Rep. Killian Timoney

House Committee advances Bill that would prohibit “gray machines,” or skill game machines, from operating in Kentucky

FRANKFORT, KY— As the Kentucky House of Representatives considers legislation to legalize sports betting, a different type of gaming industry may soon be prohibited in the Commonwealth.

Rep. Killian Timoney, R-Lexington, who serves as the primary sponsor of House Bill 608, says the bill would amend statute to prohibit gambling machines that are not associated with the Kentucky Lottery, charitable gaming or historical horse racing. He presented the bill to the House Licensing, Occupations and Administrative Regulations Committee on Tuesday.

Timoney said HB 608 would prohibit “gray machines,” or skill game machines, from operating in Kentucky. Currently, gray machines are not regulated by statute, and some lawmakers and legal experts question their legality.

“We’re asking (for this bill) especially for the families who don’t want gaming machines environments that are not age controlled, or even want them at all,” Timoney said. “This bill was not an easy bill to bring forward…. However we must stick to our principles.”

HB 608 would also require Kentucky State Police to establish a taskforce dedicated to the removal of gambling devices not authorized by law as well as instruct the Justice and Public Safety Cabinet to establish administrative regulations and reporting requirements.

Timoney was joined by Mary Harville, CEO of the Kentucky Lottery Corp., and Madge Vail, vice president of compliance and regulatory affairs for Lancaster Bingo Company, in testifying in favor of HB 608 and against gray machines.

Harville said the Kentucky Lottery funds college scholarships, and those funds are already in jeopardy due to the rise of skill games in counties across the Commonwealth. Skill games machines are typically located at gas stations and conveniences stores, which are popular Kentucky Lottery retail locations.

“Gray machines target those very same locations, and that is why unregulated gaming machines are a massive body blow to the Kentucky Lottery,” Harville said. “… At the end of quarter two, we looked at our statewide lottery sales. Stores with gray machines are lagging behind the others, about 5.5%.”

Harville testified the lottery is expected to lose $60 million annually if the General Assembly does not take action on gray machines. Vail also reported the charitable gaming industry is set to lose millions of dollars, which would hurt charitable causes like veterans clubs, humane societies, churches and volunteer fire departments.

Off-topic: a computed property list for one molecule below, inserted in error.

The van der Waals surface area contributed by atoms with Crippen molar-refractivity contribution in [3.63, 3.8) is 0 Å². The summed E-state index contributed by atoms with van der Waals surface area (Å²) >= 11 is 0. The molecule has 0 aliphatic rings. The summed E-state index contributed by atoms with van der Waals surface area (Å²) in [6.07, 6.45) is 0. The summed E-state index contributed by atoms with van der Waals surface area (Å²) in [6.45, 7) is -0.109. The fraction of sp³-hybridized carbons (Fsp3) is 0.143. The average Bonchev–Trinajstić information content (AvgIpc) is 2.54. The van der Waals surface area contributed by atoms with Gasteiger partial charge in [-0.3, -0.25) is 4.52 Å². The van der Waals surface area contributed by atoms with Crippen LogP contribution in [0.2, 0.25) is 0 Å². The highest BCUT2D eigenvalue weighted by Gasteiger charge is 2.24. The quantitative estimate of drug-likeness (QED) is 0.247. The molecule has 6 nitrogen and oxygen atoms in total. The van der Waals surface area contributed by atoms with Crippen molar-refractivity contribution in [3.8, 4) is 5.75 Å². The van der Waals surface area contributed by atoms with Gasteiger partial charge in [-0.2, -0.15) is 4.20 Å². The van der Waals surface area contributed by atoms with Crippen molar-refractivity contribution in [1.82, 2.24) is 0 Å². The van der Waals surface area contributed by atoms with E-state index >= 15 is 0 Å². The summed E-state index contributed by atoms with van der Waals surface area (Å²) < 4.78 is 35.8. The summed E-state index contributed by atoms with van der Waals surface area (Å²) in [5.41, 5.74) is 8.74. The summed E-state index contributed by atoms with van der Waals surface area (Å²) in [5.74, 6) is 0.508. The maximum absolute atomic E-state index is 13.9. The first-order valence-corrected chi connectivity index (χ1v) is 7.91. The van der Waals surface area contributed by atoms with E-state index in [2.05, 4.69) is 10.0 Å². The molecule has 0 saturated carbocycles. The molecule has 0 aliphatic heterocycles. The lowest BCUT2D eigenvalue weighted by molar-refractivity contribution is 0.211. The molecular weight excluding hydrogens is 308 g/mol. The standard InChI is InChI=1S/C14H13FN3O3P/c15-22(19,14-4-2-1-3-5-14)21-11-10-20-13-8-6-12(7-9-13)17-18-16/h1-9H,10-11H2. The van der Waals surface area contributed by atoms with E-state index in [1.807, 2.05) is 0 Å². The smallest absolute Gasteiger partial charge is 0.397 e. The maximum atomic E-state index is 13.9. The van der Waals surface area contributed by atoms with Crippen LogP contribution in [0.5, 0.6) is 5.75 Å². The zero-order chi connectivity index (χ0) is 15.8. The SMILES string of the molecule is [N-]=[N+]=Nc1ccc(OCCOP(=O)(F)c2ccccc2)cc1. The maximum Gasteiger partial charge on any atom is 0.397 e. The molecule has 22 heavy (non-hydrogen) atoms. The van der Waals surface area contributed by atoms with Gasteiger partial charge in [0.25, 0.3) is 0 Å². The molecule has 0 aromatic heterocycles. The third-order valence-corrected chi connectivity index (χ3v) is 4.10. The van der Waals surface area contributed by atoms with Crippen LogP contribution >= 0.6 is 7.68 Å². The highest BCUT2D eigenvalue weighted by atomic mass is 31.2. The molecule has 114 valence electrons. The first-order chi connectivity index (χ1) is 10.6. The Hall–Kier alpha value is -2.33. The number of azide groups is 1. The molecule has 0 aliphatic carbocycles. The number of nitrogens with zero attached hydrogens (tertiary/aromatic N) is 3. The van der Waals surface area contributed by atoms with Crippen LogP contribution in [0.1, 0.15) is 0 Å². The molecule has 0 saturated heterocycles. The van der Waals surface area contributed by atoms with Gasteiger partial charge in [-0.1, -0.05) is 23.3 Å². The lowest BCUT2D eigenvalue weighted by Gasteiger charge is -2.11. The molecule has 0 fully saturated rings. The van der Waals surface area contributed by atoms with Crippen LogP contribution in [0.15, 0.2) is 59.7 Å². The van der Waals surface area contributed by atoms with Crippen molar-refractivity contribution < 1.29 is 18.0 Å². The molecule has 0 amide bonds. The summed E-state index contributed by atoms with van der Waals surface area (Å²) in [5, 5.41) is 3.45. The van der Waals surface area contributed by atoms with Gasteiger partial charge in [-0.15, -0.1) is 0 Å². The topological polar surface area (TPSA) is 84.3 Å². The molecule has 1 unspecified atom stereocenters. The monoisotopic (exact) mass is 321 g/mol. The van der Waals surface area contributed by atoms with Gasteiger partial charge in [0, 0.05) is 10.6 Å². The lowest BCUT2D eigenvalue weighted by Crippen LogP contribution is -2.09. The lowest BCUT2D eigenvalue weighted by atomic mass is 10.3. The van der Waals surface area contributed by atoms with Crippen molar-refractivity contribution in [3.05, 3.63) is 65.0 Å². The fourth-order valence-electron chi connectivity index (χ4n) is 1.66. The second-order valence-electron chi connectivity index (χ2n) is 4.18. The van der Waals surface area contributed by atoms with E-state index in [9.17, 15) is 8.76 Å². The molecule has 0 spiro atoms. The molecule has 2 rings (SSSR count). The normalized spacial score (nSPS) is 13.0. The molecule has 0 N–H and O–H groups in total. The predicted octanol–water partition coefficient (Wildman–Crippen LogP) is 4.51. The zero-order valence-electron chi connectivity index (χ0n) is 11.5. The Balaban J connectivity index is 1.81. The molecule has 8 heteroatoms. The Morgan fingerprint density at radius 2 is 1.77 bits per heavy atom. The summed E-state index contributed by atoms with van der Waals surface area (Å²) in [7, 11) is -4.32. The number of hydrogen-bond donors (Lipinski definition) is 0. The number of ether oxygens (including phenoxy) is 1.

Lobbyists and other representatives of the skill games industry testified the machines are legal and self-regulated.

Rep. Kim Banta, R-Ft. Mitchell, made a motion to consider a committee substitute to amend the bill to include regulations for gray machines instead of banning them all together.

Bob Heleringer, a former state representative who is now a lobbyist for skill games company Prominent Technologies LLC, testified in favor of the committee substitute. He said HB 608 in its current form has “constitutional issues” and is “not pro-business.”

“(The committee substitute) does not run out a legitimate business in the state that has come in here and has invested in businesses all over this state,” Heleringer said, adding that amending the bill would establish a tax that will benefit the state and a fund for first responders.

Banta’s committee substitute on the bill failed by a voice vote.

Rep. Al Gentry, D-Louisville, said while he supports gaming in Kentucky and supports legalizing and regulating gray machines, he believes more work needs to be done before that can happen.

“I don’t really support 608, and with this committee sub now it’s put me in a really tough situation,” Gentry said. “I don’t have the information in front of me to make a logical decision.”

Gentry ultimately voted “no” on the bill and expressed regret that he could not support the committee substitute.

Majority Whip Chad McCoy, R-Bardstown, voted “yes” on HB 608, and said “I think the folks that testified have raised a lot of things that we need to look into.”

HB 608 cleared the House Licensing, Occupations and Administrative Regulations Committee on an 11-3 vote with four passes. It will now go before the full House for consideration.

Photo: Rep. Killian Timoney, R-Lexington speaking about House Bill 608 at a press conference on gaming in Kentucky on Feb. 28. Timoney testified on HB 608 at the House Licensing, Occupations and Administrative Regulations Committee meeting on Wednesday.



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